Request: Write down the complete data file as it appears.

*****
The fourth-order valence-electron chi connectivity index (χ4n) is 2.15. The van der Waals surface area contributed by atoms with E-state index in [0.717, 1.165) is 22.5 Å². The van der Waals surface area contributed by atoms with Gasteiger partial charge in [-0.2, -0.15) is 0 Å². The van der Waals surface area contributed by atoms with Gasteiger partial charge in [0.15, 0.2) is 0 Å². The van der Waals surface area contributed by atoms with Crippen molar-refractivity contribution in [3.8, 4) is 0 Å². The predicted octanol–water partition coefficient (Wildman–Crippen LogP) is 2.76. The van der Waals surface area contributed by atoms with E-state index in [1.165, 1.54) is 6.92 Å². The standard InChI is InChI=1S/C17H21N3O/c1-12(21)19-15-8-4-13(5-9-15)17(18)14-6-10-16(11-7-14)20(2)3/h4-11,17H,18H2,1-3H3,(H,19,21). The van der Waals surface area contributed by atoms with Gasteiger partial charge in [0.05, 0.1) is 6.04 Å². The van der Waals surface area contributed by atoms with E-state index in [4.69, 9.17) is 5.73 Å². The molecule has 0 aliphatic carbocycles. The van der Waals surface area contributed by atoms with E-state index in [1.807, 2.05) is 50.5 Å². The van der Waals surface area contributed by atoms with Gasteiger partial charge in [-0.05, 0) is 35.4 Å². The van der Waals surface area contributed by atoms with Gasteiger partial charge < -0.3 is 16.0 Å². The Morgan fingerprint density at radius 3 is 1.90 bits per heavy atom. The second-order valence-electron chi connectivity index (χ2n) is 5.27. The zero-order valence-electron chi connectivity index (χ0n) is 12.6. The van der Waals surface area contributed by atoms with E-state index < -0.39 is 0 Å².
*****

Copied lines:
The fourth-order valence-electron chi connectivity index (χ4n) is 2.15. The van der Waals surface area contributed by atoms with E-state index in [0.717, 1.165) is 22.5 Å². The van der Waals surface area contributed by atoms with Gasteiger partial charge in [-0.2, -0.15) is 0 Å². The van der Waals surface area contributed by atoms with Gasteiger partial charge in [0.15, 0.2) is 0 Å². The van der Waals surface area contributed by atoms with Crippen molar-refractivity contribution in [3.8, 4) is 0 Å². The predicted octanol–water partition coefficient (Wildman–Crippen LogP) is 2.76. The van der Waals surface area contributed by atoms with E-state index in [1.165, 1.54) is 6.92 Å². The standard InChI is InChI=1S/C17H21N3O/c1-12(21)19-15-8-4-13(5-9-15)17(18)14-6-10-16(11-7-14)20(2)3/h4-11,17H,18H2,1-3H3,(H,19,21). The van der Waals surface area contributed by atoms with Gasteiger partial charge in [0.05, 0.1) is 6.04 Å². The van der Waals surface area contributed by atoms with E-state index in [4.69, 9.17) is 5.73 Å². The molecule has 0 aliphatic carbocycles. The van der Waals surface area contributed by atoms with E-state index in [1.807, 2.05) is 50.5 Å². The van der Waals surface area contributed by atoms with Gasteiger partial charge in [-0.05, 0) is 35.4 Å². The van der Waals surface area contributed by atoms with Gasteiger partial charge < -0.3 is 16.0 Å². The Morgan fingerprint density at radius 3 is 1.90 bits per heavy atom. The second-order valence-electron chi connectivity index (χ2n) is 5.27. The zero-order valence-electron chi connectivity index (χ0n) is 12.6. The van der Waals surface area contributed by atoms with E-state index < -0.39 is 0 Å².